BC News|November 15, 2021 02:27 EST
Sara Groves seeks reconciliation in a divided culture on her new album, 'What Makes It Through, available now
Nashville, TN - When we look back — on our lives, on the last few years, or even just on today — can we trust our memories? Particularly the ones that may have been forged in the fires of chaos, confusion, and conflict? Have we perhaps forgotten as much, or more, than we remember?
That’s the question at the center of the just-released album from veteran singer/songwriter Sara Groves. What Makes It Through, her 14th album and first collection of original songs since 2015’s Floodplain, is a reflection on an unsettled world, especially in recent years, and a step toward healing.
Groves, an avid reader, was inspired by a number of books in making this album. She cites Kazuo Ishiguro’s The Buried Giant as a source for the album’s prevailing theme.
In Ishiguro’s book, “the two main characters are coming out of a fog of forgetfulness, waking up to their own histories — the ways they have been wounded, and have caused wounds,” says Groves. “The story inspired me to explore the role our memories play in forgiveness and reconciliation. What do we remember, what do we forget, and what do we memorialize? How can we move toward each other when we are telling different versions of what happened?“
We are imperfect witnesses to our own lives and histories,” she continues. “And in the end, it is really hard to tell ourselves the truth.”
Working on both an interpersonal and communal level, the nine songs on What Makes It Through consider the distance to truth and reconciliation. Whatever that distance, it’s never an easy road, but a necessary and worthwhile one, as noted in the song “Deal Breaker:”
there’s grief like a blackbird
ever-present in the sky
and I can feel all our distance
and the hidden reasons why
but some days I can see us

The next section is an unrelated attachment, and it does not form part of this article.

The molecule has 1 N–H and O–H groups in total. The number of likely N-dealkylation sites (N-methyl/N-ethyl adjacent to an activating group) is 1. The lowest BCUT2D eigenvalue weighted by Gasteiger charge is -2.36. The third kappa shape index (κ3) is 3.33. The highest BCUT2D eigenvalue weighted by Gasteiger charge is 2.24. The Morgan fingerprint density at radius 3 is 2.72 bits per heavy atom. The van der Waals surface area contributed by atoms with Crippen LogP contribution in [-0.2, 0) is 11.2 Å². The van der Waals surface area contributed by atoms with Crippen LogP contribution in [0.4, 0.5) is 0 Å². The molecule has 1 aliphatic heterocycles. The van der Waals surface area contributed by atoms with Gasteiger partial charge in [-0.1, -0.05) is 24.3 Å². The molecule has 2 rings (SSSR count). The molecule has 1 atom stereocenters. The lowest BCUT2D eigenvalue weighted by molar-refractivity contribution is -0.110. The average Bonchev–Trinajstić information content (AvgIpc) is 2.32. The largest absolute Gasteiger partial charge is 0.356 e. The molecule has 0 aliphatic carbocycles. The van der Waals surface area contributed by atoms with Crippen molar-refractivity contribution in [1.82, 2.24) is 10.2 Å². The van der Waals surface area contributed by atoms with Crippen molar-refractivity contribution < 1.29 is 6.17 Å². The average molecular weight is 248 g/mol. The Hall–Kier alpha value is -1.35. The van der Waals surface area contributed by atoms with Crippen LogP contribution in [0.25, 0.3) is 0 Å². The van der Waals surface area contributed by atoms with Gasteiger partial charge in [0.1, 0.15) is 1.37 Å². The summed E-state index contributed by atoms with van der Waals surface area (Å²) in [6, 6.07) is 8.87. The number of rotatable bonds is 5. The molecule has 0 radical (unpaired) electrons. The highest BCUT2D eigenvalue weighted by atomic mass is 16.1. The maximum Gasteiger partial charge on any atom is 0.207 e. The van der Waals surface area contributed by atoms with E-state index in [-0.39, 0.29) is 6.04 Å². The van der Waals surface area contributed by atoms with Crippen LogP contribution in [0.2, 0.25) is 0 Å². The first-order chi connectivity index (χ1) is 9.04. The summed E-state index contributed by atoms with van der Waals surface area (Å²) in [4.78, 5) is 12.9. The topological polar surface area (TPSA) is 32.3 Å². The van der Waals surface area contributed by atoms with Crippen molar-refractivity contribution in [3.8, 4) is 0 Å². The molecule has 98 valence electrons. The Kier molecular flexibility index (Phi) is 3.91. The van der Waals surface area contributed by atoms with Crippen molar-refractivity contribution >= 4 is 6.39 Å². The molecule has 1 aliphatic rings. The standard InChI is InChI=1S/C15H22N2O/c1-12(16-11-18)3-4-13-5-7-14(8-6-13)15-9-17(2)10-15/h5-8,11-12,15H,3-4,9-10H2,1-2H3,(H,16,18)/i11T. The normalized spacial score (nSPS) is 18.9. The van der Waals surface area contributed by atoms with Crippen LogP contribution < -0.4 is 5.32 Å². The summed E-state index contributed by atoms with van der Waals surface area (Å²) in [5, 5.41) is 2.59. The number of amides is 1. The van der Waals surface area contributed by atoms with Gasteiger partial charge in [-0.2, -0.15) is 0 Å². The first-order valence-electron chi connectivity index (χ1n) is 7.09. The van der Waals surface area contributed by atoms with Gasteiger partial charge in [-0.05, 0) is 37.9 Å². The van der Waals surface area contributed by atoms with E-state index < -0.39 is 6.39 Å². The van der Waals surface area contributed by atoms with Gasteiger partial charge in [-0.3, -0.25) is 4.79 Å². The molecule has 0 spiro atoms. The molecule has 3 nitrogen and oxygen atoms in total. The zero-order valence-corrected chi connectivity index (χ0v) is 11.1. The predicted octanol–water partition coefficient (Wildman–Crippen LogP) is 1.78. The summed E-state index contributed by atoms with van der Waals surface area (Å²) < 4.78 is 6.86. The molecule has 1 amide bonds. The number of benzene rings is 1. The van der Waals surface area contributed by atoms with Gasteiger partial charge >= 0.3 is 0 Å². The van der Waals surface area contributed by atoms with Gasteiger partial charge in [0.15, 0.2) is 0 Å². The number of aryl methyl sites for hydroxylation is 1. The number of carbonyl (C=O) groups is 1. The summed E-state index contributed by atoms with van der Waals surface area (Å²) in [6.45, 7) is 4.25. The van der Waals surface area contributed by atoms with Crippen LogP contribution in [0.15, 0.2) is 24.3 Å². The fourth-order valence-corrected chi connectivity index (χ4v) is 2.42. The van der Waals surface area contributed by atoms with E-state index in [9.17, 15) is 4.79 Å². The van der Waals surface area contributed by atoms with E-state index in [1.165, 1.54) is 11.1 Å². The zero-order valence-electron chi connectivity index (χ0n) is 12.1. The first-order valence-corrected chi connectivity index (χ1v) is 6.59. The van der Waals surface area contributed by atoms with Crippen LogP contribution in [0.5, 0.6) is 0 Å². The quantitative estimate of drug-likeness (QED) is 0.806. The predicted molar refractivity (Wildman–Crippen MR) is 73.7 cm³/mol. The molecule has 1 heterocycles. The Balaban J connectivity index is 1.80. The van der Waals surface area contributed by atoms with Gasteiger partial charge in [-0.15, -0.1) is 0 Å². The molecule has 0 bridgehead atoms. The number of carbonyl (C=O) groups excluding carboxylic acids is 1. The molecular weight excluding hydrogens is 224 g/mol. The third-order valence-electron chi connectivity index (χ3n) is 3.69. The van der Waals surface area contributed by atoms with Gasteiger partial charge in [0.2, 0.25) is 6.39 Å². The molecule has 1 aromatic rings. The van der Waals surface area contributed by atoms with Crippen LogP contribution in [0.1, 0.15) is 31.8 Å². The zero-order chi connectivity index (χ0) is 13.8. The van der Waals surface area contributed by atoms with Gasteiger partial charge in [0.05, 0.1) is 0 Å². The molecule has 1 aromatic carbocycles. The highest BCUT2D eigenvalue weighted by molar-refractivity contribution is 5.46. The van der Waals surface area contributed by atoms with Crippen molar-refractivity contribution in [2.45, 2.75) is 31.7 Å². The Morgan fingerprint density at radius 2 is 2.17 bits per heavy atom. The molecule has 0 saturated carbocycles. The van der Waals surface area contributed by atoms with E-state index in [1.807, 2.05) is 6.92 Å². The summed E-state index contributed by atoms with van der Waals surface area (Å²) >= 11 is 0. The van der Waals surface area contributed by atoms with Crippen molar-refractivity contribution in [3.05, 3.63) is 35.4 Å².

and we’re soft and reconciled
What Makes It Through is both a lament and a vital step toward reconciliation as the divisions we are experiencing at the highest levels of power split us right down to the kitchen table. Groves hopes the songs spark reflection on what stories make it through and how truth, lies, and conspiracy can shape us as we move forward on a personal and communal level.“
On a communal level, many countries with a history like ours have entered into a Truth and Reconciliation process,” says Groves. “But we have never done that. We’ve never let the truth of our history soften us. In church, this is what we have been talking about all of this time. We love the verse, ‘If my people, who are called by my name, will humble themselves . . . and turn from their ways.’ But in the face of some righteous questions, instead of humbleness, there has been this awful doubling down, and a strange McCarthyism around equity work and ‘wokeness.’“
I decided to tie my faith language hand behind my back to avoid what Eugene Peterson called ‘the dreaded god-talk.’ I'm talking to myself, to my people — can we tell ourselves the truth?”
Groves delves into that feeling in “Telltale Heart” — a nod to the Edgar Allen Poe short story — by describing a world that looks good on the outside while hiding darkness deep within. She likens it to an elegant dinner party that’s a front for something terrible underneath.
smile and welcome in the guests
see the fork is on the left
there are bodies in the basement
laughing at a joke too soon
gliding through the living room
hear the beating of the drum
How to get past it all? Again, Groves points to forgiveness and reconciliation. On “Rendezvous,” a song she says is at the thematic heart of the album, she sings:
forgiveness is a tour of duty
is a hall of mirrors is a haunted house
and I held it till it burrowed through me
till it hit the bone had to let it out
I want to let you in
even now a new beginning . . .
“Forgiveness is hard work,” she says. “It requires, over and over again, that we leave the comfort of our own independence and to strike out to meet each other, and that work is hard.”
While making the album, Groves often thought of Vedran Smailović, aka the Cellist of Sarajevo. Smailović, a Bosnian musician, performed Albinoni’s Adagio in G Minor for 22 days after a bomb killed 22 people in a downtown marketplace during the 1992 siege of Sarajevo. As the war continued all around him, he continued playing, day after day, despite the danger.“
The Cellist of Sarajevo is a mobilizing metaphor for me,” says Groves. “That was a protest of beauty. Pacifism is not passive. He gets into that bombed-out crater and plays. This record is me putting myself into the crater of this moment and putting these songs into the world.”